Ricardo carried with him an uncompromising reputation from his time at former club Benfica that suggested he was no stranger to the physical combat that is not uncommon, particularly in cup football, within these shores. So it was perhaps to be expected that the 28-year-old was pretty much unfazed by the flailing arm that caused his welcome wound.
The central defender actually seemed more concerned by the ribbing suffered by the club doctor due to the fact that evidence of his speedy needlework is still visible today.
"He had to insert the stitches in two minutes to get me back into the game so he couldn't do anything about it."
Ricardo suspected he had done his homework on what he could anticipate in coping with the nature and intensity of encounters of the Premiership kind. A fluent English speaker, he was a keen student of our football via television coverage in his homeland.
However, he pointed out, perception and reality are perhaps a long-distance Robbo clearance apart.
"It is so different! From what we see on television we think football in England is amazing but when you come here on play it is much more amazing than you imagine.
"The two teams fight for the ball all the time and always go all out for victory in games, the game is so fast and everyone gives everything to get the ball.
"It could be called a shock, but in a positive way."
Off the pitch, positive appears to the word that would best describe his settling-in process. Ricardo did not hang about in finding a home for his family, who were able to quickly join him and he seems pretty content with life in his new environment.
"First of all I am feeling okay, my family is enjoying living here, so that is the beginning of everything going well. I've played a few games, things are getting good for me and for the team, and all is fine.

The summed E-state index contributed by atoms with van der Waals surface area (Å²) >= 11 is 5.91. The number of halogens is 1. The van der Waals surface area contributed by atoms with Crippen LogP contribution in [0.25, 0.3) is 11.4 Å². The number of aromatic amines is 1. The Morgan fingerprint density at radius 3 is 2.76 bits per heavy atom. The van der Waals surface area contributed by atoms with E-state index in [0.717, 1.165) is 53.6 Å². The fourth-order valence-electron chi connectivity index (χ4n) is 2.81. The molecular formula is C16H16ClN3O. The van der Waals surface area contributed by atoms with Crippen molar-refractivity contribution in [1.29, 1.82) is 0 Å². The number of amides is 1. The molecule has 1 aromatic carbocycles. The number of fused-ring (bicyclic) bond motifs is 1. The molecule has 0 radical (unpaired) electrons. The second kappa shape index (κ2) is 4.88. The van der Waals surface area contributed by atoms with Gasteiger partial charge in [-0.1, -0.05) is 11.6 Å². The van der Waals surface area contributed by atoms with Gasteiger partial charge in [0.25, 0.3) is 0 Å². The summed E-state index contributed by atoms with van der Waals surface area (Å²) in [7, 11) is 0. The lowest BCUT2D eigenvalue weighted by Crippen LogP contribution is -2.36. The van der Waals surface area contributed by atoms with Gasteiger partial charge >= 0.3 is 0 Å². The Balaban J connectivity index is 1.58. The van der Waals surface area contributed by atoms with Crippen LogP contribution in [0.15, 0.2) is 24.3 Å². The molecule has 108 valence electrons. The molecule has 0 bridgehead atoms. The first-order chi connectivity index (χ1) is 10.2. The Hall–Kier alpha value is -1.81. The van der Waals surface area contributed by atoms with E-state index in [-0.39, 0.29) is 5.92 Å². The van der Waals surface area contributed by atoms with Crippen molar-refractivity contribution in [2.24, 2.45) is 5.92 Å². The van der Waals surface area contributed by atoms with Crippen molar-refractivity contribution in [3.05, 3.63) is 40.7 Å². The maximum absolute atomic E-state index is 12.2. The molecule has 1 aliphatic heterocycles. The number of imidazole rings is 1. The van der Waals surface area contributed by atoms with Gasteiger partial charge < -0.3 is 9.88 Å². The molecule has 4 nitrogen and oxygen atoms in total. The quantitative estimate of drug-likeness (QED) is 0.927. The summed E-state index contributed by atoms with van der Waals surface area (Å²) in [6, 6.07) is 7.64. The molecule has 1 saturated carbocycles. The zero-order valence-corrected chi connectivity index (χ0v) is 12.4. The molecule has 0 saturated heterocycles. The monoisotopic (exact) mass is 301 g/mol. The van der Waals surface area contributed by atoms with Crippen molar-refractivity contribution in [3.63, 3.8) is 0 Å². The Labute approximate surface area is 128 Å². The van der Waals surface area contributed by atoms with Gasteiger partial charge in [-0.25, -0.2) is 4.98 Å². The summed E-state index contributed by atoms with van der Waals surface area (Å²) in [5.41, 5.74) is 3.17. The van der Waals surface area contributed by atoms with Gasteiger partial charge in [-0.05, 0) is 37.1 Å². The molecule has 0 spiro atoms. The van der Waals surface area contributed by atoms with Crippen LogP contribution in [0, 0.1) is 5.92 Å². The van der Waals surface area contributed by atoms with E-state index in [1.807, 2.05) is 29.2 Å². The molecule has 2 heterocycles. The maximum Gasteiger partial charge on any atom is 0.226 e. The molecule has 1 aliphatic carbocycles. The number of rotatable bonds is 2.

"I think having my family settled is the most important thing. Lots of people here at Tottenham helped me with that and after only two days I found a house and bought them over.
"Then I was able to focus completely on training well, playing well and trying to help the club.
"Everything is normal for me here and I have been lucky because the weather has been fantastic since I arrived - it has been like Lisbon! I have no problem driving out and going everywhere, I also go to the park with my kids and it is fantastic here.
"The traffic is amazing, but in a bad way! It is okay though, everyone has to get to their jobs and get around."
The fact that he joined up in January, Ricardo considers an advantage from which he will benefit next season. It has enabled him to bed in and familiarise himself with everything ahead of his first full campaign, as well as also enjoying a fair bit of playing time due to the defensive injuries suffered this term.
"I think so because everyone tells me that players who come from other countries take six months to one year to adapt. I came in January and because of some injuries I had to play and learn quickly about the game and get to know my teammates.
"It made me learn fast about the way we play, the way we speak to each other and the way things are in England. So it was good to get playing quickly."
Of course, playing towards the end of the season meant switching to the relatively alien territory of the left flank, where he has been on patrol at full-back in the absence of Lee Young-Pyo and Benoit Assou-Ekotto.
It is a position he occupied for a spell in an emergency at Benfica and was happy to do so again, but he admits he does not possess the natural attributes of a wide player.
"It is not easy," he conceded. "I played there a few years ago for Benfica when we had a similar situation to here with the left-backs being injured and I played there for almost a year - but it was a few years ago!
"When the manager said he would put me there, I said 'no problem' but it is very different from playing centre half. I do it for the club and it is fine with me," he continued, adding that a defend-first policy had to come into play.
"It is difficult to push on because I don't have the skills to do that. My partners defend well so I can do it sometimes, but the main thing is to do my best."
A small scar just south of Ricardo Rocha's left eye will most likely provide a permanent reminder of his introduction to English football.The souvenir of his welcome to the game in this country came in the first half of the Portuguese international's first outing in a Spurs shirt against Southend United in the FA Cup towards the end of January at the Lane.